And of course, towering over all the other figures in Jewish tradition is the person of Moses. God’s guiding presence was never more obvious in the lives of any of the remembered heroes and leaders of Jewish history than in the life of Moses. As an infant, he was miraculously protected. He grew up in Pharaoh’s court. When, as an adult, he had to flee Egypt, it appeared that he was not to have a leadership role.
But then God spoke to Moses from a burning bush, and the rest, as they say, is history. God guided Moses as he led the Hebrew people from slavery in Egypt to freedom in the promised land. And then this man—who had been the recipient of so much revelation and guidance—asked a favor of God. He wanted to see God’s face.
This man to whom God had spoken so clearly and so frequently and for so long, was told that he could see God—but not all of God. “You can see where I have been. You can see my backside, but you cannot see my face.” That was as good as it was going to get.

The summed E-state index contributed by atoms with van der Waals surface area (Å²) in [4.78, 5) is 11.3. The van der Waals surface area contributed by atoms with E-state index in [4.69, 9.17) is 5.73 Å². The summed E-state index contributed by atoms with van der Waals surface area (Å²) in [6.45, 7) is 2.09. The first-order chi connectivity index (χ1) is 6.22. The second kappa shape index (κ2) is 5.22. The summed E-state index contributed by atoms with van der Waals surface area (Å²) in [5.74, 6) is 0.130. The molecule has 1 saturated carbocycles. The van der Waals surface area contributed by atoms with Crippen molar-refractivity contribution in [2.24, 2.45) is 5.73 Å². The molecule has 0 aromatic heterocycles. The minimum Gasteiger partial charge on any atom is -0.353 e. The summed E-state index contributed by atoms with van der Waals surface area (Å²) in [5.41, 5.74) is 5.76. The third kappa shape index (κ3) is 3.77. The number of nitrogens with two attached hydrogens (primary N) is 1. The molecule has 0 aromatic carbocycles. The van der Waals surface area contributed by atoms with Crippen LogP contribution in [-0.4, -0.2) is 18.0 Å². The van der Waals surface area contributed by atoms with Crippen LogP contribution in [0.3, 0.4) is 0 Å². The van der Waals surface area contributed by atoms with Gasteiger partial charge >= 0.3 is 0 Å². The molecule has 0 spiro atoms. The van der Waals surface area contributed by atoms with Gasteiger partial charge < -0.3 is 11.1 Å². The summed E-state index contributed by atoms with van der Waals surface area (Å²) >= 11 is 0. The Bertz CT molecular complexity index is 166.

The Jews in Jesus’ time certainly expected that God would show up, but they did not expect God to show up the way he did—as a child of humble parentage, without royal credentials, without power as they understood power. And least of all did they expect him to come with a human face. A distant God speaking from the clouds—this would fit comfortably into their tradition. But the idea of God coming in human form … this would not. The proclamation that God had become flesh and blood—with the feelings and features of any other man—was unimaginable for them.
But God was doing a new thing. And so, here—in the person of Jesus—we come face-to-face with the God whose face even Moses was not allowed to see.
As John begins his Gospel, he offers no details of this remarkable birth. There is no manger scene. There are no angels, no adoring shepherds, no wise men from the East. There is simply the incredible, revolutionary announcement that God has become like us in Christ so that we can become like him.